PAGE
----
Once you pick up the language and show kindness (listen), locals will do many favorites for you. At some point I had a trouble extending visa for my wife and kid to stay longer with me. In a non-significant chat I complained to chief accountant (old lady) of the institute I was working for. She immediately picked up the phone, called her nephew in Rome (later I was told that he is PM), the guy has called chief of foreign police of Naples (another old lady). Next day I was given 15 minutes personal audience (out of the queue) and granted the wanted prolongation of the visa.

Cheng


Total Posts: 2864
Joined: Feb 2005
 
Posted: 2019-01-17 08:31
Which is the very Italian way to do things... Big Smile

"He's man, he's a kid / Wanna bang with you / Headbanging man" (Grave Digger, Headbanging Man)

Maggette


Total Posts: 1097
Joined: Jun 2007
 
Posted: 2019-01-17 09:10
As an orderly teutonic it's hard to understand that this heart warming story of corruption is supposed to be a good thing.

Ich kam hierher und sah dich und deine Leute lächeln, und sagte mir: Maggette, scheiss auf den small talk, lass lieber deine Fäuste sprechen...

nikol


Total Posts: 640
Joined: Jun 2005
 
Posted: 2019-01-17 17:19
@Maggette

No doubt.
However, they do it in a very nice and an elegant way... Millennial experience makes it all.

ronin


Total Posts: 435
Joined: May 2006
 
Posted: 2019-01-17 20:53
@jslade, in case you were wondering - yes, they will keep this up until you give up on the entire idea.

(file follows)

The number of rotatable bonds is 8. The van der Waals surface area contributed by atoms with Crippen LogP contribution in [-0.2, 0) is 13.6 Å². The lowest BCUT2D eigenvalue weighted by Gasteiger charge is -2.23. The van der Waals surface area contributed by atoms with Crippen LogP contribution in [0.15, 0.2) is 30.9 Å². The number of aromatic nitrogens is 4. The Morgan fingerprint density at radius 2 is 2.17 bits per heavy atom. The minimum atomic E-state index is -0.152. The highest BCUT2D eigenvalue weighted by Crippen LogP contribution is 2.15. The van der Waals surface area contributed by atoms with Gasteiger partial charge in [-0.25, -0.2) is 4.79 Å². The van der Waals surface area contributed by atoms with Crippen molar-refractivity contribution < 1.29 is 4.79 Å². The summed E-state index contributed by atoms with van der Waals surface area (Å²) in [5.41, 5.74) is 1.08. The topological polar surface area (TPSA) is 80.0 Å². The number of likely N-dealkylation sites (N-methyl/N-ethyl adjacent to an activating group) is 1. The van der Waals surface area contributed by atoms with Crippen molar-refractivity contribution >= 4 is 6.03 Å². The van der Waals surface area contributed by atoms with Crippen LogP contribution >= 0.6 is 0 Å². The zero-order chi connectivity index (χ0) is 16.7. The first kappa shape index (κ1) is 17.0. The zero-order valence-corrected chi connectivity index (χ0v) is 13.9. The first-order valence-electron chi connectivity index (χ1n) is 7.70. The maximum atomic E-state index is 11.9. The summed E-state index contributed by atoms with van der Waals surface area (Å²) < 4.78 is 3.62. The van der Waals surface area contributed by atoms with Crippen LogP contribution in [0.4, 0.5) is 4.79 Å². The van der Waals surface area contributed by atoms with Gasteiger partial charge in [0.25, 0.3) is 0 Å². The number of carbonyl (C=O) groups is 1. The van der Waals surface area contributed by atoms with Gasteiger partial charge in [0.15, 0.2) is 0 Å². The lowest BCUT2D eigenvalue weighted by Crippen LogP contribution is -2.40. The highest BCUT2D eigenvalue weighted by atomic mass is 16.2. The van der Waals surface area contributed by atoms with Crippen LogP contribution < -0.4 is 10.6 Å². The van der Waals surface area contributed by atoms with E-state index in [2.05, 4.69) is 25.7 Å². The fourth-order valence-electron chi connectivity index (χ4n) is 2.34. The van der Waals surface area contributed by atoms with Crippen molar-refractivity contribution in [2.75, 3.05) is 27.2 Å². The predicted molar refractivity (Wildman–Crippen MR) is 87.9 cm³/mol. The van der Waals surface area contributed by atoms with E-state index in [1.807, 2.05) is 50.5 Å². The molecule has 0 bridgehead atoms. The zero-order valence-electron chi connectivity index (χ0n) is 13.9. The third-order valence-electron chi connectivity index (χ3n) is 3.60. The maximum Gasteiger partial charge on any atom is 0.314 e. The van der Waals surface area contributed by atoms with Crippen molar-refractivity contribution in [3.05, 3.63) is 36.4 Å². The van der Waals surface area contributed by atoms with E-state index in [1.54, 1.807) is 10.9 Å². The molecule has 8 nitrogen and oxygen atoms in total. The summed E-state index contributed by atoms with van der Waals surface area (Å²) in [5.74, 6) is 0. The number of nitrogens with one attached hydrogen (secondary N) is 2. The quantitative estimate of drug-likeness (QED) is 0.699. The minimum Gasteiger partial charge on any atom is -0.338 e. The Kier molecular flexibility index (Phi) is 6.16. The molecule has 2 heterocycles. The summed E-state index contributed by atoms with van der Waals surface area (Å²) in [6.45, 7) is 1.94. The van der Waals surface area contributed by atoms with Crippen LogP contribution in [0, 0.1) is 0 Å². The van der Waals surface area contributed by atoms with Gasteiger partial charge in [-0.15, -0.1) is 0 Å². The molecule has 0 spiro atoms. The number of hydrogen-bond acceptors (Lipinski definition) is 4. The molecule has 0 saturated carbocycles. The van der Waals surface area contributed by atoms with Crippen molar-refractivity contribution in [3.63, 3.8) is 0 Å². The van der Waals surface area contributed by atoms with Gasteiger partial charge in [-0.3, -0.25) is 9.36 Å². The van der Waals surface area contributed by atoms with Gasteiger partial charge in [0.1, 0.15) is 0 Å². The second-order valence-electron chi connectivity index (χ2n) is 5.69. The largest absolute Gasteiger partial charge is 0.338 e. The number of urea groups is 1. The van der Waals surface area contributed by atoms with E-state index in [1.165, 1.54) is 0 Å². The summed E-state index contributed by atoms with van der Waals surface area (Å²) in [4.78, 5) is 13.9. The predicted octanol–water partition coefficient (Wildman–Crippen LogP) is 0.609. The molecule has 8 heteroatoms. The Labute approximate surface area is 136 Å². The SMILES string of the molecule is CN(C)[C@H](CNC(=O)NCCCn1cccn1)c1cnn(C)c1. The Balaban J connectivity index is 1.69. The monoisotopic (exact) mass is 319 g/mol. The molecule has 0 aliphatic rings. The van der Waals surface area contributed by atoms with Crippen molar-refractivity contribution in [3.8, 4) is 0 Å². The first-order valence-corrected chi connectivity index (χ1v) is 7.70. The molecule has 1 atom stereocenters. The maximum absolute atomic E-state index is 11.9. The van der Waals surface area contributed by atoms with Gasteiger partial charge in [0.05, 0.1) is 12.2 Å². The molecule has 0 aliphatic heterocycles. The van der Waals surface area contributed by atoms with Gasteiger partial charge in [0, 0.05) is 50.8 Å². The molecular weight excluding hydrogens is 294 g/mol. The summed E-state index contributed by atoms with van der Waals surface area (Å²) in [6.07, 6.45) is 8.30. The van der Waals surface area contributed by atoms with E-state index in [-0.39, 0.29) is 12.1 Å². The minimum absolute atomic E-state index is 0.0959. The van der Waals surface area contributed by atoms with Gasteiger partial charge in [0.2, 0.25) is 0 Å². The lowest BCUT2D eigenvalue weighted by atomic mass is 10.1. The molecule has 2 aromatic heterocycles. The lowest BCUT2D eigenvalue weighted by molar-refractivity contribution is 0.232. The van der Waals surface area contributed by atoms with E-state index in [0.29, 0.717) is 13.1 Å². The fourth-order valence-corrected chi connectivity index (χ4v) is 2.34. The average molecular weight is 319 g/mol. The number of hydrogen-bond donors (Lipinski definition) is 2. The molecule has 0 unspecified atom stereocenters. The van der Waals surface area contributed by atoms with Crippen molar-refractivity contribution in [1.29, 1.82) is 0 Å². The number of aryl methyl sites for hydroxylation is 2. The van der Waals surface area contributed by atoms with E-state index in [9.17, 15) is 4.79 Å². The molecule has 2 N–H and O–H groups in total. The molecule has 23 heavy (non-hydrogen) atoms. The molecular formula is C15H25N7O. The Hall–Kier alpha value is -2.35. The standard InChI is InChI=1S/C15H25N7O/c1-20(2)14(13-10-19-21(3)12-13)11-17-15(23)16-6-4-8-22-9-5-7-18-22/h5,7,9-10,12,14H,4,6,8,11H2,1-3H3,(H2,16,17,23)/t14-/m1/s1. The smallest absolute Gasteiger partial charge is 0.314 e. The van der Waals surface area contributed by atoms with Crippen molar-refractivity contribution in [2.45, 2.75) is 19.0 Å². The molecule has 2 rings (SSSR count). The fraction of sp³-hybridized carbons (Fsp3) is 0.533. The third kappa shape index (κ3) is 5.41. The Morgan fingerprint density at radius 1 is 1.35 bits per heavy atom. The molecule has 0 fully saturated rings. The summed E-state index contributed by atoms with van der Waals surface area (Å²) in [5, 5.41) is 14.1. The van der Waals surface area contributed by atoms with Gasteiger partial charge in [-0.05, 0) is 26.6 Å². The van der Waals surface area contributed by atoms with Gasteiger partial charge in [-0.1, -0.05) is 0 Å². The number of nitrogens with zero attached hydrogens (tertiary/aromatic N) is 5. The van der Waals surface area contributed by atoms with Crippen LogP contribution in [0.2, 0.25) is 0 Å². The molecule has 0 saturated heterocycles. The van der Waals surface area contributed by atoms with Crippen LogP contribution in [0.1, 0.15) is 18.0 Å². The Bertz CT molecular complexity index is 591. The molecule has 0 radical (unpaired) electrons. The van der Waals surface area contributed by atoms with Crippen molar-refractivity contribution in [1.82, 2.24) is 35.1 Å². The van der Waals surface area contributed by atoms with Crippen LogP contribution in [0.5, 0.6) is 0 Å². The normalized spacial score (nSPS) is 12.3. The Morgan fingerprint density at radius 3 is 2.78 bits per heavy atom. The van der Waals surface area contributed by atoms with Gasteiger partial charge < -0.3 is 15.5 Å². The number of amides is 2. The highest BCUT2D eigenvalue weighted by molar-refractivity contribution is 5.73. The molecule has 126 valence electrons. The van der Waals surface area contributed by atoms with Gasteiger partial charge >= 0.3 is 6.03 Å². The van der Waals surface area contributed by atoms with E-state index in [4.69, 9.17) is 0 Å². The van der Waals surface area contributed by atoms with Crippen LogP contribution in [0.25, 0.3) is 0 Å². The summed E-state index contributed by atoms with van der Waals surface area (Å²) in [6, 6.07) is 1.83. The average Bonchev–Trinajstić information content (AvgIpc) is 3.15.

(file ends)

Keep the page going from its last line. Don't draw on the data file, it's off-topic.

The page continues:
"There is a SIX am?" -- Arthur

jslade


Total Posts: 1168
Joined: Feb 2007
 
Posted: 2019-01-17 22:38
Lol, ronin it's OK, I will carry vinpao's bags to Italy and thumb my nose at everyone from a Tuscan hill city. Some of the feedback was actually helpful. It's true though that the typical response is to try to talk you out of it for some reason.

FWIIW there are a number of super simple routes to get permanent residency; usually involving real estate or otherwise tying up a half million in capital for a few years (or in the case of Malta, just bribing them). I just figured having a Ph.D. and being a mostly civilized and productive human it would be just as easy to ask some country if I could hang out for longer than 90 day stretches. Seems odd that there is no "180 or 360 day visa for Americans" but maybe Nikol has shown the way.

"Learning, n. The kind of ignorance distinguishing the studious."

ronin


Total Posts: 435
Joined: May 2006
 
Posted: 2019-01-17 23:16
There used to be the Highly Skilled Migrant Programme in the UK - I even used it at one point. But it's long gone. Looks like investor visas are the best bet at this stage.

But tourist visas and flying/driving out every three months is also doable, if your horizon is a year or so. Not for longer though.

Or you can try to pull out some EU ancestry. That always works.

"There is a SIX am?" -- Arthur